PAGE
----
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Judge tosses iPhone battery lawsuit

Apple won't have to defend itself at trial against a proposed class-action lawsuit that alleged the company failed to inform customers of the limited lifespan of first-generation iPhone batteries, a Chicago judge said this week.

U.S. District Judge Matthew F. Kennelly issued what is called a summary judgment, according to Bloomberg, granting Apple's request for a dismissal in the case on the grounds that the plaintiff's claims lacked merit.

In July of 2007, Illinois resident Jose Trujillo charged the iPhone maker with attempting to conceal the need for customers to eventually have to replace the batteries in the handset, which are soldered and sealed in place.

More specifically, he charged the company with unfairly steering its customers towards buying frequent and expensive battery replacements. Trujillo sought class-action status for his case, where damages were estimated to easily surpass $17 million — or the cost of approximately 200,000 4GB iPhone battery replacements — should he have been successful.

"Apple disclosed on the outside of the iPhone package that the battery has 'limited recharge cycles and may eventually need to be replaced by Apple service provider,'" Kennelly wrote in his Sept. 23 opinion. "Under the circumstances, no reasonable jury could find that deception occurred.''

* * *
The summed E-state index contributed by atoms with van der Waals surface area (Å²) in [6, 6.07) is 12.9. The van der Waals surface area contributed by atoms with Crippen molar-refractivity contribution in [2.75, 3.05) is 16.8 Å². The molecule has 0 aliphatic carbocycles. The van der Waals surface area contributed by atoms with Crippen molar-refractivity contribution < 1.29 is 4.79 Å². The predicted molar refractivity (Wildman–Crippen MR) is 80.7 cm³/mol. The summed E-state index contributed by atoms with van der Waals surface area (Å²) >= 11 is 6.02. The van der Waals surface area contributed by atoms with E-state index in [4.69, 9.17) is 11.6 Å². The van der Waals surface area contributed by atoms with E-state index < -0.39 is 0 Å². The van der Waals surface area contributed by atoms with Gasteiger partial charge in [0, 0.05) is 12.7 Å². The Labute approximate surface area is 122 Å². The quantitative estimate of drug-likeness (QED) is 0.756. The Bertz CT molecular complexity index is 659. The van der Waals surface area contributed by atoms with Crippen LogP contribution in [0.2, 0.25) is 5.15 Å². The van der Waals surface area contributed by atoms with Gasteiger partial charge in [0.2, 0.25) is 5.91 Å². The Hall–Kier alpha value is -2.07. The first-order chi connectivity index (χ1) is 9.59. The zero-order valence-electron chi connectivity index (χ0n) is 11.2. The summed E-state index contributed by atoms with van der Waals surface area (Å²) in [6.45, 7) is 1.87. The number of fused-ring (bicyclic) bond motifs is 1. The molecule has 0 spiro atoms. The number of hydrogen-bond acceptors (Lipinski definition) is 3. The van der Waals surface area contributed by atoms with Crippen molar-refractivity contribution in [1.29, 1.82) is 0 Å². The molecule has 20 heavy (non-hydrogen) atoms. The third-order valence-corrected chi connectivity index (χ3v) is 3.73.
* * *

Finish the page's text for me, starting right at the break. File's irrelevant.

In September of 2007, Apple used the Class Action Fairness Act of 2005 to shift the case to federal court in a move aimed at preventing the potential biases in judgment that might stem from a trial outside of its home territory. The statute allows any suit whose defendants are based in a different state from the plaintiff, and where damages would total over $5 million, to be escalated to the federal level.

"Apple disputes [the] Plaintiff's allegations, believes the Complaint lacks merit, and denies that [the] Plaintiff or the putative class have been harmed in any way," the company said at the time.

Less than three weeks after Trujillo filed his complaint, a San Francisco Bay Area resident charged Apple in a virtually identical lawsuit, one which is now likely to be dismissed as well.